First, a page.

Inflation slowed in November, with prices rising just 7.1% compared to the same month last year, according to data released by the Bureau of Labor Statistics on Tuesday.
Month to month from October to November, prices rose just 0.1%, beating analysts’ expectations. And “core inflation” which removes essentials whose prices can be volatile, like food and energy, rose just 0.2%—the smallest core inflation increase since August 2021.
Speaking from the White House on Tuesday, President Biden said he hopes prices will return to normal by the end of 2023, adding, “But I can’t make that prediction. I just, I’m convinced they’re not going to go up, convinced they’re going to continue to go down.”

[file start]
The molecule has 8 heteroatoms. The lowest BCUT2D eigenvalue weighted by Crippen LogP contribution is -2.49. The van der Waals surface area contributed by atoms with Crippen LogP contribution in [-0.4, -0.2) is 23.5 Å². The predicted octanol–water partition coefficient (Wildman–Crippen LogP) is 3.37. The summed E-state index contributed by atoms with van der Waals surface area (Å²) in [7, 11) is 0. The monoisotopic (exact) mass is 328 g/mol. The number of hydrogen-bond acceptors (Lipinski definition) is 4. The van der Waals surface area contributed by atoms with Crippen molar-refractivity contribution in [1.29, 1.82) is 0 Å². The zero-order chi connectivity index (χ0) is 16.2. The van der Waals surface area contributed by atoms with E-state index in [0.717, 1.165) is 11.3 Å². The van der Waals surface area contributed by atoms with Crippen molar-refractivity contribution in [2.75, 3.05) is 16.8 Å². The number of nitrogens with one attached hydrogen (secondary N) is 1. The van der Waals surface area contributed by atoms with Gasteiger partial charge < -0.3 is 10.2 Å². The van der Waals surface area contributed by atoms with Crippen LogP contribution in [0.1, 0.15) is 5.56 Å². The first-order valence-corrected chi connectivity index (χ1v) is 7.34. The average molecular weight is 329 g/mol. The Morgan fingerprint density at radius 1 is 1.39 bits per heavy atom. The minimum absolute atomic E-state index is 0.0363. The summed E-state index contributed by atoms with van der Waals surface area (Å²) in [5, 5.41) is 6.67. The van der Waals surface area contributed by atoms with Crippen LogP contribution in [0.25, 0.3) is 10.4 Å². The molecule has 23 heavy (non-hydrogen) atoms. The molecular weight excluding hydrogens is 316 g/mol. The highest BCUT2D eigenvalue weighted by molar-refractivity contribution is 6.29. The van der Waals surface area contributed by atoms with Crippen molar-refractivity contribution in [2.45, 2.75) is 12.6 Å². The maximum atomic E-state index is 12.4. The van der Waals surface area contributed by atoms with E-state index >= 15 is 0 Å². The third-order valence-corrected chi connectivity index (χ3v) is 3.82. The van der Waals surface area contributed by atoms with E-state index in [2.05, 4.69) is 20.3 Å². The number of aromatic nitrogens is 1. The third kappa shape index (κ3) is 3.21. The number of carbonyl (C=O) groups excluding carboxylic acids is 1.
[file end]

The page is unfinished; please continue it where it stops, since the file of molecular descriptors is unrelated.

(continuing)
While economists welcomed the news, Diane Swonk of KPMG told The Washington Post, the feds “need a trend, and that’s why they’re stuck. They can’t call it a trend yet” as inflation has risen and fallen in many directions this past year, some months coming in worse than expected, yet coming in much better in others.
“The supply chain disruptions, all the stuff we thought was boosting inflation, is now unwinding. And that’s good news. But they can’t say the ‘labor market is no longer a problem,’” added Swonk.
Markets were driven upward on the news, as Wall Street was given new assurance that the Fed would likely slow down rate hikes.